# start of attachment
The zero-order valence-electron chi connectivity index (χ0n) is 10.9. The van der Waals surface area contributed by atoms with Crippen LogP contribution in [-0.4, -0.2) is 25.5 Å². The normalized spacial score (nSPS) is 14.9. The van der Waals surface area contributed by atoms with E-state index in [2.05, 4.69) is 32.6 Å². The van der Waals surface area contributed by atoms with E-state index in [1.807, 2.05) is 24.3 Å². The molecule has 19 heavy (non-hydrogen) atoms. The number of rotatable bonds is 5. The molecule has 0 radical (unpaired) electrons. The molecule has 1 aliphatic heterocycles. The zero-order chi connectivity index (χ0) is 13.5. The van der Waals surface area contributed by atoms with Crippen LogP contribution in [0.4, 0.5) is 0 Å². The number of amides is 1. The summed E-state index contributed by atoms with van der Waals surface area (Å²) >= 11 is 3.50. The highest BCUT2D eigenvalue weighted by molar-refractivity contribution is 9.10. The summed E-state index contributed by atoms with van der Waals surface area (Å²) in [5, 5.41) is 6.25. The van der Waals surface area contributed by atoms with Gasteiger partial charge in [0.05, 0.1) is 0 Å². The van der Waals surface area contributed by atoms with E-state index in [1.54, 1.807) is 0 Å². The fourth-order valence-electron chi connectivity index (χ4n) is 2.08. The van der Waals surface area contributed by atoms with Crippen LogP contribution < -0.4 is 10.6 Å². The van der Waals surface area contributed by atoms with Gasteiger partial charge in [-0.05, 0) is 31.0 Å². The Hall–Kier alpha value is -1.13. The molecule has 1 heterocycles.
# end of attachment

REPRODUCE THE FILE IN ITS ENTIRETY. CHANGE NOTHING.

The zero-order valence-electron chi connectivity index (χ0n) is 10.9. The van der Waals surface area contributed by atoms with Crippen LogP contribution in [-0.4, -0.2) is 25.5 Å². The normalized spacial score (nSPS) is 14.9. The van der Waals surface area contributed by atoms with E-state index in [2.05, 4.69) is 32.6 Å². The van der Waals surface area contributed by atoms with E-state index in [1.807, 2.05) is 24.3 Å². The molecule has 19 heavy (non-hydrogen) atoms. The number of rotatable bonds is 5. The molecule has 0 radical (unpaired) electrons. The molecule has 1 aliphatic heterocycles. The zero-order chi connectivity index (χ0) is 13.5. The van der Waals surface area contributed by atoms with Crippen LogP contribution in [0.4, 0.5) is 0 Å². The number of amides is 1. The summed E-state index contributed by atoms with van der Waals surface area (Å²) >= 11 is 3.50. The highest BCUT2D eigenvalue weighted by molar-refractivity contribution is 9.10. The summed E-state index contributed by atoms with van der Waals surface area (Å²) in [5, 5.41) is 6.25. The van der Waals surface area contributed by atoms with Gasteiger partial charge in [0.05, 0.1) is 0 Å². The van der Waals surface area contributed by atoms with E-state index in [1.54, 1.807) is 0 Å². The fourth-order valence-electron chi connectivity index (χ4n) is 2.08. The van der Waals surface area contributed by atoms with Crippen LogP contribution < -0.4 is 10.6 Å². The van der Waals surface area contributed by atoms with Gasteiger partial charge in [-0.05, 0) is 31.0 Å². The Hall–Kier alpha value is -1.13. The molecule has 1 heterocycles.